ONUMBA.COM – One of the most productive legislators in the history of Ohio Ray Miller retired January 13, 2011. 

A throng of people braved the frigid weather that day to come and be a part of an event organized to pay tribute to him after decades of public service.

The event was held at the Lincoln Theatre in the King Lincoln District on the eastside of Columbus near the neighborhood where Miller grew up. 

“We salute his brilliance and his boldness,” said Bishop Timothy Clark, Senior Pastor of the First Church of God.

In attendance were government, religious and community dignitaries including Rev. Leon L. Troy, Pastor Emeritus of the Second Baptist Church; Columbus Mayor Michael Coleman; State Senator Charleta Tavares; State Representative Sandra Williams; Columbus City Council Member Hearcel Craig; Ako Kambon, President of the Visionary Leaders Institute; Cheryl Boyce, former Director of the Ohio Commission on Minority Health and others.

Miller represented the 15th senatorial district in the Ohio Senate. 

State Senator Charleta Tavares spoke at the event.

“I refuse to say he is retiring, because it is antithesis of who he is,” said Tavares, a longtime friend and colleague of Miller who replaced him in the Ohio Senate.

Miller, described by Coleman as the “Father of Head-Start Funding,” is not departing the public arena, though. 

So what’s next for Miller? 

“What I have always done,” he said, in his speech.  “I do indeed have miles to go before I sleep.” 

Miller said that he will be working on several initiatives tackling such issues as “health disparity, family stability, history of African-Americans, and others.” 

He is planning to host a conference on ‘family stability’ on April 8 and 9.

Coleman characterized the retirement event as “a terrific tribute” for a man he said “changed this community.” 

Indeed, Miller accomplished a lot as a legislator. 

The legislations he authored established the Ohio Commission on Minority Health, the Ohio Department of Alcohol and Drug Addiction Services and Head Start Funding.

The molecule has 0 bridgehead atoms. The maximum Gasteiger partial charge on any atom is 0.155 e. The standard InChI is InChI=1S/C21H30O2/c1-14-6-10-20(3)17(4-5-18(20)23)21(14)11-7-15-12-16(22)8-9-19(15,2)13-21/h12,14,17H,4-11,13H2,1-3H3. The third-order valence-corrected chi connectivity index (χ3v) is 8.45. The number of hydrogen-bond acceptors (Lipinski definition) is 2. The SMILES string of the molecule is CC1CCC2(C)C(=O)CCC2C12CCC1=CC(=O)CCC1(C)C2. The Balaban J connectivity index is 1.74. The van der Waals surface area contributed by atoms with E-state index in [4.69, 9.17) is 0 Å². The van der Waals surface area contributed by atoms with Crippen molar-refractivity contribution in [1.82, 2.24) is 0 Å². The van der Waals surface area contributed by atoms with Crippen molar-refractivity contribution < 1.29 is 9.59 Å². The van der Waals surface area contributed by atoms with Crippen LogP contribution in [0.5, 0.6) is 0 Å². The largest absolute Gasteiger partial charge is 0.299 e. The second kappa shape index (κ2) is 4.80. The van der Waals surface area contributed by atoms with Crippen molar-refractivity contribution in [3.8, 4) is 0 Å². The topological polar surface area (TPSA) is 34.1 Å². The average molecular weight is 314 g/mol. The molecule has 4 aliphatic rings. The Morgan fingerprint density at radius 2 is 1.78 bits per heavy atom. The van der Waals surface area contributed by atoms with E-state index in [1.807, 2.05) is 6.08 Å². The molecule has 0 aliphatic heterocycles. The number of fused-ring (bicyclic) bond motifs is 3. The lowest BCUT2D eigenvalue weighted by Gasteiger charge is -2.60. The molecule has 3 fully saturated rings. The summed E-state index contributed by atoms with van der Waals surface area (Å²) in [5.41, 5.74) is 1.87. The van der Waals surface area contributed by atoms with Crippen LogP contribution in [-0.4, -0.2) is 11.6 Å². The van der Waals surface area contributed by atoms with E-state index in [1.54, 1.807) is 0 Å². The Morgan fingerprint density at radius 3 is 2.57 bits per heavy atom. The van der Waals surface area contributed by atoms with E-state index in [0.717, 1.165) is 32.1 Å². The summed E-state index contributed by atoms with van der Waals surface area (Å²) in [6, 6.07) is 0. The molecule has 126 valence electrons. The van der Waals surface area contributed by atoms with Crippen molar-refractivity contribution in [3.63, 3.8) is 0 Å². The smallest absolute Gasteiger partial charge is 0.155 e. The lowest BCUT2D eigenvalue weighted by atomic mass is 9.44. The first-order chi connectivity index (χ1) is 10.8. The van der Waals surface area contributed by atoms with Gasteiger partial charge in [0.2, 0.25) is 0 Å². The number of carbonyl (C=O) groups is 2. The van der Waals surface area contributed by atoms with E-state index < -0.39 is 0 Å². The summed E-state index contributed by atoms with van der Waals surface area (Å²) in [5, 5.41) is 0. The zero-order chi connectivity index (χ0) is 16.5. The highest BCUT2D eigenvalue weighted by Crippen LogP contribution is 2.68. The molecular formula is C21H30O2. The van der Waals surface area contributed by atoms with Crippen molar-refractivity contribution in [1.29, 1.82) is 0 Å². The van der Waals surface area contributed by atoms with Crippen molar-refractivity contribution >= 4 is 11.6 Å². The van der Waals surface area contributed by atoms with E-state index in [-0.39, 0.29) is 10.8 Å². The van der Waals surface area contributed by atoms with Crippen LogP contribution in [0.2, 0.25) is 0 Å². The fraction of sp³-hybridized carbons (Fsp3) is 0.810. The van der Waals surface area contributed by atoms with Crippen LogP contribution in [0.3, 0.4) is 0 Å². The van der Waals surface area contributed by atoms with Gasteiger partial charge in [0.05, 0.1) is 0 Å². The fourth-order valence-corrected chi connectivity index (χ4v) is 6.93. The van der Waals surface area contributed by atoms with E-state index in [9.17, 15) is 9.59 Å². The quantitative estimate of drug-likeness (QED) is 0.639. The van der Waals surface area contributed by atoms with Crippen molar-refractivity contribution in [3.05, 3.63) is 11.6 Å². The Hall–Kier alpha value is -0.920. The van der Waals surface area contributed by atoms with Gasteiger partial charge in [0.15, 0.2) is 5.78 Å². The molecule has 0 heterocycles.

Working with Dr. William E. Nelson, Jr., Dr. James Upton, Dr. Judson L. Jefferies, all of The Ohio State University Department of African American and African Studies (AAAS), and Carla Wilks of the AAAS Community Extension Center, Miller founded The Ray Miller Institute for Change and Leadership in 2006. 

He is also the founder and President of the Center for Urban Progress.

Miller’s legislations gave birth to several initiatives, including the First Ohio African American Hall of Fame, Institute for Urban Change at Central State University; Passage of Health Data Reporting, and with State Senator David Hobson, sponsored the Mental Health Act of 1988.

Miller, a ferocious Democrat, lashed out at Kasich for assembling a cabinet devoid of inclusion, a hint that he will remain involved in debates over public policies.  Retirement doesn’t mean he quit his passion for public service.

Miller, a graduate of East High School, graduated from The Ohio State University with a Bachelor of Arts degree in Political Science and a Master of Arts degree in Public Administration.

Miller, who is married to Marlene, has held numerous appointments, including serving as the White House Deputy Special Assistant to President Jimmy Carter, Assistant Director of Legislation for the American Federation of State, County and Municipal Employees, and Vice-President of Minority Affairs for Columbus State Community College.

Mgbatogu is a freelance writer and editor of based in Columbus.  He can be reached by email at:

Featured , State of Ohio

Seven ways you can tell that an African immigrant has been in the U.S. for too long?

By , January 19, 2011 | 2:36 am | 1 Comments

ONUMBA.COM – It’s OK after sojourning in a foreign land to morph some, but a complete whitewash, an overhaul is something else.  To each his own, though. 

Here are seven signs that an African immigrant has been in the U.S. for too long.

  • Can’t say his name right anymore

He no longer is able to say his name the proper way – the way he said it when he came here.  He now pronounces his name the way Americans would say it, therefore becoming a willing participant in the corruption of his African name.

  • Frowns at African food

He doesn’t eat African food because he thinks it smells.

  • English only rule

He is doggedly determined, even as he proclaims love for the culture and language from the rooftop, to keep his children from learning how to speak his African tongue.

  • Whuzzup and all that comes with it

He still has his thick African accent, but his incessant quest to swap that with an American drawl leaves him sounding like a rambling oaf unable to communicate effectively and intelligibly. 

  • I’m no hood rat

He is now a blended creature who ostracizes himself from the African immigrant community, but ventures out every now and then to escape boredom in his new distant suburbia community.

  • Pasta, not fufu